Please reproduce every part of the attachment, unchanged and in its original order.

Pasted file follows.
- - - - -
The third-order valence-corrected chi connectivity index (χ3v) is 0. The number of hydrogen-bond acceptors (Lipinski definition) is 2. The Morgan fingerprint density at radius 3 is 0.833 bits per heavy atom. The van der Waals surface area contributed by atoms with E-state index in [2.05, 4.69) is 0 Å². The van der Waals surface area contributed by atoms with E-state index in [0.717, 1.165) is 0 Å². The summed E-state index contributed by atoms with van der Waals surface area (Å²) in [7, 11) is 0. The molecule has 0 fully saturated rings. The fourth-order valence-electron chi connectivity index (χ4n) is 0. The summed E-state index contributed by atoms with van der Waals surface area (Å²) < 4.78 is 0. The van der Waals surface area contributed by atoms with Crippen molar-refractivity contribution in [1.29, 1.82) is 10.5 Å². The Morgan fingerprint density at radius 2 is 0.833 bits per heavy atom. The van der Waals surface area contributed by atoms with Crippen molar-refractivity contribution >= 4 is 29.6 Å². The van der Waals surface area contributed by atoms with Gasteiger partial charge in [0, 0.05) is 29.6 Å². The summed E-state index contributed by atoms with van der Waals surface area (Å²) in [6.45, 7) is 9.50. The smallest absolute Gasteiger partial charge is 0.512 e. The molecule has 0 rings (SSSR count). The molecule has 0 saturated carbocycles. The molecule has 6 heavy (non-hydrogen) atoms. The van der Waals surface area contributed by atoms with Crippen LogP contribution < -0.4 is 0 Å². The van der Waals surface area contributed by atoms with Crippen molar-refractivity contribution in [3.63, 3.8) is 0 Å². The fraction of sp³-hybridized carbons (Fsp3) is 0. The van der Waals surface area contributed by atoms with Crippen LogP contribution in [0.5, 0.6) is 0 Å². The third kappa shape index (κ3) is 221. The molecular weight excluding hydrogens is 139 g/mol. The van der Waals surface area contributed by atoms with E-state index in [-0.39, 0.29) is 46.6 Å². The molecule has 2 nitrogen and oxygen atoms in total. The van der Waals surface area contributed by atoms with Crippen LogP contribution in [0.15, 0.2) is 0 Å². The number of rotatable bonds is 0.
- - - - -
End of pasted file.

The third-order valence-corrected chi connectivity index (χ3v) is 0. The number of hydrogen-bond acceptors (Lipinski definition) is 2. The Morgan fingerprint density at radius 3 is 0.833 bits per heavy atom. The van der Waals surface area contributed by atoms with E-state index in [2.05, 4.69) is 0 Å². The van der Waals surface area contributed by atoms with E-state index in [0.717, 1.165) is 0 Å². The summed E-state index contributed by atoms with van der Waals surface area (Å²) in [7, 11) is 0. The molecule has 0 fully saturated rings. The fourth-order valence-electron chi connectivity index (χ4n) is 0. The summed E-state index contributed by atoms with van der Waals surface area (Å²) < 4.78 is 0. The van der Waals surface area contributed by atoms with Crippen molar-refractivity contribution in [1.29, 1.82) is 10.5 Å². The Morgan fingerprint density at radius 2 is 0.833 bits per heavy atom. The van der Waals surface area contributed by atoms with Crippen molar-refractivity contribution >= 4 is 29.6 Å². The van der Waals surface area contributed by atoms with Gasteiger partial charge in [0, 0.05) is 29.6 Å². The summed E-state index contributed by atoms with van der Waals surface area (Å²) in [6.45, 7) is 9.50. The smallest absolute Gasteiger partial charge is 0.512 e. The molecule has 0 rings (SSSR count). The molecule has 0 saturated carbocycles. The molecule has 6 heavy (non-hydrogen) atoms. The van der Waals surface area contributed by atoms with Crippen LogP contribution < -0.4 is 0 Å². The van der Waals surface area contributed by atoms with Crippen molar-refractivity contribution in [3.63, 3.8) is 0 Å². The fraction of sp³-hybridized carbons (Fsp3) is 0. The van der Waals surface area contributed by atoms with Crippen LogP contribution in [0.5, 0.6) is 0 Å². The third kappa shape index (κ3) is 221. The molecular weight excluding hydrogens is 139 g/mol. The van der Waals surface area contributed by atoms with E-state index in [-0.39, 0.29) is 46.6 Å². The molecule has 2 nitrogen and oxygen atoms in total. The van der Waals surface area contributed by atoms with Crippen LogP contribution in [0.15, 0.2) is 0 Å². The number of rotatable bonds is 0.